Friday, August 19, 2011

Carob Buckwheat Crunchies Topping

Today this topping just popped into my head. I knew it would be fantastic on some fresh organic strawberries. Well, I was right and here I sit typing and fighting over each bite with the baby, our two year old.
This would be amazing on raw ice cream or on top of carob avocado pudding. Here is a pudding recipe.

Take a look at my simple method of sprouting and making "Sprouted Buckwheat Crunchies":
Soak 2/3 C of organic, raw, hulled buckwheat in spring water for 20 minutes. Rinse until no slimy residue remains. I rinse them in a colander making it easier to sprout them using the same. Place your colander over a bowl to allow for drainage. Rinse the buckwheat every 6-12 hours. Place back onto your bowl to drain and sprout. Keep rinsing every 6-12 hours until their tails sprout. You will see the tiny tails emerge in 1-1 1/2 days. Once your buckwheat has sprouted, spread them onto dehydrator sheets and dehydrate for 6-10 hours or until crunchy when tasted. I just keep checking my buckwheat during the dehydrating process and once they are crunchy they are done! Allow them to fully cool and then store in a glass jar with a tight fitting lid in your pantry. Keep in mind that 2/3 C of buckwheat seeds will yield about 1-1 1/4 cups of sprouted.

In a previous post I wrote about the nutritional facts of buckwheat, here is what I wrote:
Buckwheat is a variety of plant in the dicot family Polygonaceae: the North American genus Eriogonum. Buckwheat is not a cereal but a pseudocereal. It is not a grass either, despite the common name and grain-like use of this crop. The name "buckwheat" or "beech wheat" comes from its triangular seeds resembling the beech trees much larger seeds, contained in the beech nut, and the fact that it's used like wheat. This name makes it very confusing especially for those looking for gluten free alternatives. This seed is in fact gluten free and in recent years has been used as a substitute for other grain in gluten free beer!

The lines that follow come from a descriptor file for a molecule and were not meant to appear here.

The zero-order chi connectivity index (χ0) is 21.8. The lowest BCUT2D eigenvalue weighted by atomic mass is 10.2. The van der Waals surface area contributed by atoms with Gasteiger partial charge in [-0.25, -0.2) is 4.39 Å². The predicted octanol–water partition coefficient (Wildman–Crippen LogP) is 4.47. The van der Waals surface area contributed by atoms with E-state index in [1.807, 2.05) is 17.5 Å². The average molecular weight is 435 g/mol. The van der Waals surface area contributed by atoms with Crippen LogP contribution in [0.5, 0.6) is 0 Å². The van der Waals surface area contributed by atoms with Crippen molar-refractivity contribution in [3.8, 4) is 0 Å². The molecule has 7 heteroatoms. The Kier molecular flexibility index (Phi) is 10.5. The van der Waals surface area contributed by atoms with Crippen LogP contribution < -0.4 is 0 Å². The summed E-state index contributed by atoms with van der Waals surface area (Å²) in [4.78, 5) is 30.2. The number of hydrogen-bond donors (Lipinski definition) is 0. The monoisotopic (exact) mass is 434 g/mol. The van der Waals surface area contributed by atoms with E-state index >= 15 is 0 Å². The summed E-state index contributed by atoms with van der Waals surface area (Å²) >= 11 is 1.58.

How about its chemical composition?
The seeds contain:
STARCH-
71-78% in groats
70-91% in different flours
25% amylose
75% amylopectin
PROTEINS-
18% with biological values above 90%--due to its high concentration of ALL ESSENTIAL AMINO ACIDS!!!!
Especially high in lysine, threonine, trytophan and the sulfur-containing amino acids.
MINERALS-
Iron 60-100ppm (wow, nice way to get this mineral naturally)
Zinc 20-30ppm
Selenium 20-50ppb
ANTIOXIDANTS-
rutin 10-200ppm
0.1-2% of tannins



Carob Buckwheat Crunchies Topping
by Elizabeth @ rawlivingandlearning.blogspot.com

2 T sprouted buckwheat crunchies
1 T raw carob powder
1 T raw honey
2 pinches of Himalayan salt
In a small bowl, mix the buckwheat crunchies with the raw honey until well coated. Next add the salt and carob powder, mix well. Sprinkle on top of fresh  strawberries--green tops included!
+JMJ+ Today I am grateful for wet kisses from the baby--he's still two so I can call him the baby! At least that's my definition of "baby". Peace!

4 comments:

Mr. H. said...

I love anything buckwheat and your buckwheat crunchies look yummy.:)

HiHoRosie said...

Thanks for sharing. Looks great! I might like carob this way. :)

Antony said...

This looks lovely Elizabeth - a great combination :-)

Living Ginko Tree said...

This makes me hungry!! You're food is so pretty! But I am trying to do a 3 day juice cleanse right now ahhh.
I applied for the internship at CHI. I was really excited because this would a be a life changing experience, as I would need to quit my job and live there for 3 months. Do you remember the intern Amy? I spoke with her recently and found out she left a month early because of the way the staff was treating the interns. She highly advised me not to partake in an internship and it really freaked me out.. soooo now I'm researching other places where I can do an internship. I still want to find a place to go to for a month or more that is affordable.. do you know of or recommend anywhere?
Thanks!
Allie